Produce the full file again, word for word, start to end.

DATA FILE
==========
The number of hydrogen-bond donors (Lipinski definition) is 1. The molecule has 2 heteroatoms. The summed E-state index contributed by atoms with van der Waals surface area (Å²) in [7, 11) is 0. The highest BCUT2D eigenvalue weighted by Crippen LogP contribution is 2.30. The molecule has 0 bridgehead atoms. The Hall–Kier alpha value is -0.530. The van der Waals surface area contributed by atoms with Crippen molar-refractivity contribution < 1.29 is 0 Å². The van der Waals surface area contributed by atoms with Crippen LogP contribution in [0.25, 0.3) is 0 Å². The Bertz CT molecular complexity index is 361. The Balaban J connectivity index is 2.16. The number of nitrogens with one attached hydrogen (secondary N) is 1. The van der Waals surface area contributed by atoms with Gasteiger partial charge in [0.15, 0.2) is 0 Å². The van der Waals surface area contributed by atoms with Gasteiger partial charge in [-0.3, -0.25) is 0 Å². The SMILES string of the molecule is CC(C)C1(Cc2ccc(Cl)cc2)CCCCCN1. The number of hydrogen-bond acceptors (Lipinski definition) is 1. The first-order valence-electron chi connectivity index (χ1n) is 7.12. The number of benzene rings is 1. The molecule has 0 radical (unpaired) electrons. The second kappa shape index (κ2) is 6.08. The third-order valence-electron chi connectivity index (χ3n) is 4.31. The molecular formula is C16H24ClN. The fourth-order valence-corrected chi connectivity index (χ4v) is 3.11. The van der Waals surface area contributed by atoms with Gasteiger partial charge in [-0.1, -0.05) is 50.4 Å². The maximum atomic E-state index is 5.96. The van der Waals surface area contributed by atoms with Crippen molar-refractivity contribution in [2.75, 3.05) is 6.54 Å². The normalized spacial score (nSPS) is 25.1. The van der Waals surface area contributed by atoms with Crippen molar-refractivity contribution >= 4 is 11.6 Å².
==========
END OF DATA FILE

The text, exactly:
The number of hydrogen-bond donors (Lipinski definition) is 1. The molecule has 2 heteroatoms. The summed E-state index contributed by atoms with van der Waals surface area (Å²) in [7, 11) is 0. The highest BCUT2D eigenvalue weighted by Crippen LogP contribution is 2.30. The molecule has 0 bridgehead atoms. The Hall–Kier alpha value is -0.530. The van der Waals surface area contributed by atoms with Crippen molar-refractivity contribution < 1.29 is 0 Å². The van der Waals surface area contributed by atoms with Crippen LogP contribution in [0.25, 0.3) is 0 Å². The Bertz CT molecular complexity index is 361. The Balaban J connectivity index is 2.16. The number of nitrogens with one attached hydrogen (secondary N) is 1. The van der Waals surface area contributed by atoms with Gasteiger partial charge in [0.15, 0.2) is 0 Å². The van der Waals surface area contributed by atoms with Gasteiger partial charge in [-0.3, -0.25) is 0 Å². The SMILES string of the molecule is CC(C)C1(Cc2ccc(Cl)cc2)CCCCCN1. The number of hydrogen-bond acceptors (Lipinski definition) is 1. The first-order valence-electron chi connectivity index (χ1n) is 7.12. The number of benzene rings is 1. The molecule has 0 radical (unpaired) electrons. The second kappa shape index (κ2) is 6.08. The third-order valence-electron chi connectivity index (χ3n) is 4.31. The molecular formula is C16H24ClN. The fourth-order valence-corrected chi connectivity index (χ4v) is 3.11. The van der Waals surface area contributed by atoms with Gasteiger partial charge in [-0.1, -0.05) is 50.4 Å². The maximum atomic E-state index is 5.96. The van der Waals surface area contributed by atoms with Crippen molar-refractivity contribution in [2.75, 3.05) is 6.54 Å². The normalized spacial score (nSPS) is 25.1. The van der Waals surface area contributed by atoms with Crippen molar-refractivity contribution >= 4 is 11.6 Å².